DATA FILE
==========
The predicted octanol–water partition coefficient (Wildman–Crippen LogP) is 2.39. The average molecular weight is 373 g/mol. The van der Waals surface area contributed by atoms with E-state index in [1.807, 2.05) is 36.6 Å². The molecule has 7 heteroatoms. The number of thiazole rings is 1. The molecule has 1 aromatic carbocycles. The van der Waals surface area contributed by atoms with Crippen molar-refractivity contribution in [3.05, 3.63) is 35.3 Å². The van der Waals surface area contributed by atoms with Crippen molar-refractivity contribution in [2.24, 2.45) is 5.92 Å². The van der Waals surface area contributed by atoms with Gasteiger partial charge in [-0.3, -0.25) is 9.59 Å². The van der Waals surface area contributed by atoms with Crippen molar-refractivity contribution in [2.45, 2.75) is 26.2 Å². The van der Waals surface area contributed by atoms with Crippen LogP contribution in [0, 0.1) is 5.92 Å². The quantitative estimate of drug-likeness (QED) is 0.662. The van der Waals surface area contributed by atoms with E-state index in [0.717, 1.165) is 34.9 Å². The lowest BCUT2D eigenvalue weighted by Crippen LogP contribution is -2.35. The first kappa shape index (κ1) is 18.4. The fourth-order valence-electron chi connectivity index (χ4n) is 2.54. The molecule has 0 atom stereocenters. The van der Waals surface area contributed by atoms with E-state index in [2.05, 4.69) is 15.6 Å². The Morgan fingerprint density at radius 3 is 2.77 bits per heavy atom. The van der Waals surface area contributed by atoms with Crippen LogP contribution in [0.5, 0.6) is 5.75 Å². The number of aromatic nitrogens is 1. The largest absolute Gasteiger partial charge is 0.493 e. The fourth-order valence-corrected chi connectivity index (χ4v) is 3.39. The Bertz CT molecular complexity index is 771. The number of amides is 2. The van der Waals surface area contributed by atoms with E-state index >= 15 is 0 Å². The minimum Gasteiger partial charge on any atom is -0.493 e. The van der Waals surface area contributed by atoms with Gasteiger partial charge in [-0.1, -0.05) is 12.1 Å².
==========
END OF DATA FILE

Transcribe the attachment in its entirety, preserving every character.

The predicted octanol–water partition coefficient (Wildman–Crippen LogP) is 2.39. The average molecular weight is 373 g/mol. The van der Waals surface area contributed by atoms with E-state index in [1.807, 2.05) is 36.6 Å². The molecule has 7 heteroatoms. The number of thiazole rings is 1. The molecule has 1 aromatic carbocycles. The van der Waals surface area contributed by atoms with Crippen molar-refractivity contribution in [3.05, 3.63) is 35.3 Å². The van der Waals surface area contributed by atoms with Crippen molar-refractivity contribution in [2.24, 2.45) is 5.92 Å². The van der Waals surface area contributed by atoms with Gasteiger partial charge in [-0.3, -0.25) is 9.59 Å². The van der Waals surface area contributed by atoms with Crippen molar-refractivity contribution in [2.45, 2.75) is 26.2 Å². The van der Waals surface area contributed by atoms with Crippen LogP contribution in [0, 0.1) is 5.92 Å². The quantitative estimate of drug-likeness (QED) is 0.662. The van der Waals surface area contributed by atoms with E-state index in [0.717, 1.165) is 34.9 Å². The lowest BCUT2D eigenvalue weighted by Crippen LogP contribution is -2.35. The first kappa shape index (κ1) is 18.4. The fourth-order valence-electron chi connectivity index (χ4n) is 2.54. The molecule has 0 atom stereocenters. The van der Waals surface area contributed by atoms with E-state index in [2.05, 4.69) is 15.6 Å². The Morgan fingerprint density at radius 3 is 2.77 bits per heavy atom. The van der Waals surface area contributed by atoms with Crippen LogP contribution in [0.5, 0.6) is 5.75 Å². The number of aromatic nitrogens is 1. The largest absolute Gasteiger partial charge is 0.493 e. The fourth-order valence-corrected chi connectivity index (χ4v) is 3.39. The Bertz CT molecular complexity index is 771. The number of amides is 2. The van der Waals surface area contributed by atoms with E-state index >= 15 is 0 Å². The minimum Gasteiger partial charge on any atom is -0.493 e. The van der Waals surface area contributed by atoms with Gasteiger partial charge in [-0.1, -0.05) is 12.1 Å².